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Average Belgian salary climbs to €3,881 gross, but purchasing power declines

08:47 23/05/2023

Despite the fact that the average salary in Belgium has climbed to €3,881 per month gross – an increase of €133 compared to last year and up 9.5% in five years – most employees are unhappy with their earnings, a new study has found.

Just 32% of respondents gave a score of 8/10 or higher when it comes to satisfaction with their salary conditions, slightly lower than last year and 4% lower than in 2020.

The figures come from Jobat, a Flemish job board that also conducts research and surveys related to the labour market in the country.

Its annual salary barometer put the average (mean) monthly salary at €3,881 before tax, RTBF reports, but the accompanying survey reported high levels of dissatisfaction among the 96,000 people who responded.

One reason is likely the rise of inflation and decline of purchasing power across the country, which sees each euro going less far everywhere from the petrol pump to the grocery store.

The median salary calculated by Jobat is €3,486 per month gross (before taxes), meaning half of Belgians take home more than this and half take home less. The median salary has increased by 16% in five years, according to Jobat data.

Tax deductions vary enormously by sector, field of work, company and family circumstances, which is why gross salary is used.

The median salary is also generally considered to give better insight than the average.

“The advantage of using the median wage is that you have a benchmark that divides the population into two groups: those who earn less and those who earn more than the median wage,” said Economist Philippe Defeyt, director of the Institute for Sustainable Development.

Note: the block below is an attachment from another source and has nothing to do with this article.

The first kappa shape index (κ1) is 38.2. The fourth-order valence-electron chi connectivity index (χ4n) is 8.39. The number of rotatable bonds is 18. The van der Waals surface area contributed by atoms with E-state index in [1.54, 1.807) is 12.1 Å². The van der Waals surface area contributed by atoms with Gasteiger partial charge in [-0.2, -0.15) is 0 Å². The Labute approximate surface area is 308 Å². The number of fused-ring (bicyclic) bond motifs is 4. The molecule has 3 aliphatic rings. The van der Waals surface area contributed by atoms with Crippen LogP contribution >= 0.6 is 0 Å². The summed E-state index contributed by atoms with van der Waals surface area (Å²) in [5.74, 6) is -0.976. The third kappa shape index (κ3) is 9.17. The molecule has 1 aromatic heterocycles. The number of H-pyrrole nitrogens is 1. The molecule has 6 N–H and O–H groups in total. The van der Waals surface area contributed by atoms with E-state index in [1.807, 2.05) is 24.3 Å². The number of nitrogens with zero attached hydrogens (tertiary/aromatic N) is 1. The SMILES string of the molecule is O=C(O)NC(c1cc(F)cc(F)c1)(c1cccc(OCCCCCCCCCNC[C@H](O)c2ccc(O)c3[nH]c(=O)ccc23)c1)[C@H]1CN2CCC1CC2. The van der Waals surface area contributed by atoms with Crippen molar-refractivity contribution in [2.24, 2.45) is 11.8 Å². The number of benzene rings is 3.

“These two indicators say different things, both equally interesting, but you have to be aware that when you work with the average (mean) wage, you have a very heavy impact from those who earn very well.”

Jobat has observed a continuous increase in the number of perks granted on top of salaries since 2020, including meal vouchers, end-of-year bonus, hospital insurance, 13th month, internet subscription and a company car.

The granting of company cars, in particular, has increased by 13% in five years.

But despite these perks, satisfaction remains low as Belgians struggle to get the same bang for their buck from their wages as before and the “extras” are not always equally valuable to all.

“It’s all very well to have hospitalisation insurance, but most workers will not really activate it before a certain age, except in the case of pregnant women,” said Defeyt.

“On the other hand, most workers will use a meal voucher. Another aspect is that when you don't freely choose to affect your standard of living, your purchasing power, you are sometimes obliged to accept things that you don't want.

"We are hearing more and more from employees who may be happy to have a company car but who do not want to have a model as heavy and expensive as the one they are being forced to buy.”

A number of “great perks” also mean little when it comes to a pension, which means that as purchasing power continues to decline, so too does a worker’s standard of living in their future retirement.

Some of the top paying sectors, according to Jobat, are chemicals and pharmaceuticals, energy and environment, banks and insurance.

Some of the lowest are: the hotel, restaurant and catering sector, media, marketing, communication and tourism, sports and leisure.

The average age of survey respondents was 38.5 and almost 30% did not have a university degree, while 37% had a bachelor's degree and 34% had a master's degree.

Jobat did not provide its methodology, meaning it is not known how the data were weighted, whether overtime is taken into account or not, or whether the sample is really representative of the population.

Written by Helen Lyons